Ear Piercing for Girls - SmartMom

Ear Piercing For Girls: What SmartMoms Need To Know

Getting one’s ears pierced is a rite of passage for many young girls. It may have been eons ago since you got your ears pierced, or you may have no idea where to start. Ear piercing for girls is a big deal, and they’ll be very excited when the time comes. Here are some helpful SmartMom tips for a smooth ear-piercing experience.

Wait Until Your Daughter is Ready

The entire process is easier if your daughter is excited about and hounding you to let her to get her ears pierced. Due to the responsibility required to care for her ears over the first six weeks after piercing, it’s ideal to wait until your daughter is at least 10 years old. However, if you feel she is mature enough to responsibly care for her ears after the piercing, it’s fine to let her pierce her ears at a younger age.

Carefully Consider the Location

Accessory or jewelry shops in the mall are familiar places that offer ear piercing services. Many of these stores have girls sit out in the open where other customers are shopping, walking by or even watching the girls take their turns with the piercing gun. If you think your daughter would feel uncomfortable in this type of setting, ask if the store has a private room available for ear piercing.

Many moms don’t realize that some pediatricians offer ear piercing at their offices. If your child’s pediatrician does not offer ear piercing, she may be able to recommend another doctor or refer you to a trustworthy store.

A lesser known option is a tattoo/piercing parlor. Many establishments are state-regulated, and reputable locations are impeccably clean, use disposable needles and sterilize all equipment in high-temperature devices called autoclaves. Unlike a mall store or your pediatrician’s office, a body piercer uses hypodermic needles versus a piercing gun, so the experience is different, and some feel this method is more sterile.

Before you decide on a location, ask around for recommendations and make some calls to ensure the sterilization process is sound, determine whether the environment is one your child is comfortable with, and find out if appointments are required.

Tips and Information for the Big Day

Explain the process and what will happen. Answer your daughter’s questions about the pain. Explain that the discomfort is similar to what is felt with a shot at the doctor’s office. A pediatrician may prescribe a numbing cream to apply before piercing. The homeopathic remedy Apis Mellica can be given directly before and after piercing and helps to ease the sting. Show her some deep breathing techniques that can help relax her during the piercing.

If your daughter plays a sport, talk to her coach. If earrings must be removed during play, you should wait to get her ears pierced until after the season is complete.

If the store you’re going to doesn’t take appointments, call before heading there to ensure someone is available to pierce your child’s ears.

If it will help calm your daughter, invite one of her friends along for moral support. Lollipops, a stuffed animal or other object can help to distract her.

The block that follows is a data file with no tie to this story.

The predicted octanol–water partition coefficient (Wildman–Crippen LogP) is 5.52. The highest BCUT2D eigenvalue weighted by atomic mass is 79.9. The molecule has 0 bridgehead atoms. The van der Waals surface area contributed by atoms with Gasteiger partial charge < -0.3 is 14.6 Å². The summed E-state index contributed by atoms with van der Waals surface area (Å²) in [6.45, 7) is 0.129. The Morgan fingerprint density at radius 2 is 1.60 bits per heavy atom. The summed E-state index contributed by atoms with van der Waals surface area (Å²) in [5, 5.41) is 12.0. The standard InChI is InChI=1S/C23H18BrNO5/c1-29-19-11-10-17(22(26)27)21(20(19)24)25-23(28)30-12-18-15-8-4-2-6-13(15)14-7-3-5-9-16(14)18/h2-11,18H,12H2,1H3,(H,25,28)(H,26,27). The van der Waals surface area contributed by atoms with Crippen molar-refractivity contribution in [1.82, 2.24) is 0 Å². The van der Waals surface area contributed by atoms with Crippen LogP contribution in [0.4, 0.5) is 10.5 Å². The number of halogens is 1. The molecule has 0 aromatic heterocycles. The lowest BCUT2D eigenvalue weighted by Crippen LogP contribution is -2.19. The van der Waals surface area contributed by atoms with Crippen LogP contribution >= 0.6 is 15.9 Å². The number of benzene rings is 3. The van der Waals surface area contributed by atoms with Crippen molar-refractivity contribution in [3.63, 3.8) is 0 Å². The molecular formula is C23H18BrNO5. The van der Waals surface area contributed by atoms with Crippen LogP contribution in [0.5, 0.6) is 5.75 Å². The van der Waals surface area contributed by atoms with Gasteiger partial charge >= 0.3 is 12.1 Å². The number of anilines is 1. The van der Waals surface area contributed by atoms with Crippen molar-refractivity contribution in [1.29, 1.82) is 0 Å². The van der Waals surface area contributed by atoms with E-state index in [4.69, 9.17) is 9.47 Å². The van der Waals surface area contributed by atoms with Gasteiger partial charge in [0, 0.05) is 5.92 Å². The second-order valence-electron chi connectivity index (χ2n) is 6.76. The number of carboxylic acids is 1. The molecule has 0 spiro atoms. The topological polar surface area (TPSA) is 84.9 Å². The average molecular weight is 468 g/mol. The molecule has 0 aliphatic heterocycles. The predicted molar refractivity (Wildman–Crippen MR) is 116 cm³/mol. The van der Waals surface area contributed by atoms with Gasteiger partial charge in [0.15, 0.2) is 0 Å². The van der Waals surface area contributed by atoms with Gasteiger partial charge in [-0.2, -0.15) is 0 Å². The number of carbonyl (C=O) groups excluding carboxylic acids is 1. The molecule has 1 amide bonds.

Your daughter will choose a starter set of earrings. Help her find a pair that is hypoallergenic. The best types of metal to look for are surgical stainless steel, 14K gold, platinum and titanium.

You will sign a waiver or release form that explains the risks of ear piercing and releases the store of further responsibility after it is complete.

The person helping your daughter will wash her hands and put on sterile gloves. Check to make sure the tools are clean and have been sterilized.

The next step is to disinfect the earlobes with an antiseptic. The staff member may use a marker to indicate where the holes will be placed.

The final step, whether a piercing gun or needle is used, is the actual piercing and insertion of her new earrings.

Your daughter will be sent home with a bottle of antiseptic and instructions for caring for her ears. When you return home, give those items a prominent place on her bathroom counter to help remind her to use them.

Over the next few weeks, look for signs of infection, such as redness, soreness, pain or discharge from the ear. Contact your daughter’s pediatrician immediately for assistance if you notice any of these symptoms.

Have more questions about raising a girl? Here’s some information about girls and math.

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About Darlene MacAuley

Darlene is the mother of two teens and loves the adventure of motherhood. Professionally, she has worn many hats -- most recently, she was a birth doula and childbirth hypnosis instructor, and currently, she blogs about small business tips for childbirth professionals and writes freelance articles for different blog sites. When she's not shuttling her homeschooled daughter to a class or spending the weekend at her son's baseball tournaments, Darlene is usually in the kitchen trying out new recipes she found on Pinterest or is catching up on a favorite Netflix series.